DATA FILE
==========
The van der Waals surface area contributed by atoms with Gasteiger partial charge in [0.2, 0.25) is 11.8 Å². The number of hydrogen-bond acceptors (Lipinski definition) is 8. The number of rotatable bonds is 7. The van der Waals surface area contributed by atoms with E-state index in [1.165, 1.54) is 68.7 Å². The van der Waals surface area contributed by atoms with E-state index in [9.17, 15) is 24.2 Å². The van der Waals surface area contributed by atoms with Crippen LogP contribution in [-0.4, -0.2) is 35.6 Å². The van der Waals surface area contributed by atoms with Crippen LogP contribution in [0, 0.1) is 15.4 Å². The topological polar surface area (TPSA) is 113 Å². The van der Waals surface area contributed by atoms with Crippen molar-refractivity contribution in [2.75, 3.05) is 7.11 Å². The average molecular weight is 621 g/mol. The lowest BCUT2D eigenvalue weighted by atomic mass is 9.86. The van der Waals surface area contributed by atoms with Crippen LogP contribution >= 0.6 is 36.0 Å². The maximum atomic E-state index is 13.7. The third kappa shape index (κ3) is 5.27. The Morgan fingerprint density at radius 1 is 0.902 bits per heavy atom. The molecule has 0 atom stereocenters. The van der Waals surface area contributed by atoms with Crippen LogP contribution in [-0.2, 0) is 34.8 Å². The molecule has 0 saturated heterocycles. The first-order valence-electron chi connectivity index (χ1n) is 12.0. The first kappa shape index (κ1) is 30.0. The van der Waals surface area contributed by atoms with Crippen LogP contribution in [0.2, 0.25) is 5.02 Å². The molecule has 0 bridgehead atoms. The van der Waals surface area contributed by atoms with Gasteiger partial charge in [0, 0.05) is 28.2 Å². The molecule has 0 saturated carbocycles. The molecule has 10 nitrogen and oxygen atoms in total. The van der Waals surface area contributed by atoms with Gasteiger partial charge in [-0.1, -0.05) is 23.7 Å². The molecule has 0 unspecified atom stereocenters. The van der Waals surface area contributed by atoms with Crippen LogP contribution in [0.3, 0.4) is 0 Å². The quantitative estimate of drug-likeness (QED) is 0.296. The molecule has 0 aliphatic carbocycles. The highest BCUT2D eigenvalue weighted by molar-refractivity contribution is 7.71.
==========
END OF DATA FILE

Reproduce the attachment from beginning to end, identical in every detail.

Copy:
The van der Waals surface area contributed by atoms with Gasteiger partial charge in [0.2, 0.25) is 11.8 Å². The number of hydrogen-bond acceptors (Lipinski definition) is 8. The number of rotatable bonds is 7. The van der Waals surface area contributed by atoms with E-state index in [1.165, 1.54) is 68.7 Å². The van der Waals surface area contributed by atoms with E-state index in [9.17, 15) is 24.2 Å². The van der Waals surface area contributed by atoms with Crippen LogP contribution in [-0.4, -0.2) is 35.6 Å². The van der Waals surface area contributed by atoms with Crippen LogP contribution in [0, 0.1) is 15.4 Å². The topological polar surface area (TPSA) is 113 Å². The van der Waals surface area contributed by atoms with Crippen molar-refractivity contribution in [2.75, 3.05) is 7.11 Å². The average molecular weight is 621 g/mol. The lowest BCUT2D eigenvalue weighted by atomic mass is 9.86. The van der Waals surface area contributed by atoms with Crippen LogP contribution >= 0.6 is 36.0 Å². The maximum atomic E-state index is 13.7. The third kappa shape index (κ3) is 5.27. The Morgan fingerprint density at radius 1 is 0.902 bits per heavy atom. The molecule has 0 atom stereocenters. The van der Waals surface area contributed by atoms with Crippen LogP contribution in [-0.2, 0) is 34.8 Å². The molecule has 0 saturated heterocycles. The first-order valence-electron chi connectivity index (χ1n) is 12.0. The first kappa shape index (κ1) is 30.0. The van der Waals surface area contributed by atoms with Crippen LogP contribution in [0.2, 0.25) is 5.02 Å². The molecule has 0 bridgehead atoms. The van der Waals surface area contributed by atoms with Gasteiger partial charge in [0, 0.05) is 28.2 Å². The molecule has 0 saturated carbocycles. The molecule has 10 nitrogen and oxygen atoms in total. The van der Waals surface area contributed by atoms with Gasteiger partial charge in [-0.1, -0.05) is 23.7 Å². The molecule has 0 unspecified atom stereocenters. The van der Waals surface area contributed by atoms with Crippen LogP contribution in [0.3, 0.4) is 0 Å². The quantitative estimate of drug-likeness (QED) is 0.296. The molecule has 0 aliphatic carbocycles. The highest BCUT2D eigenvalue weighted by molar-refractivity contribution is 7.71.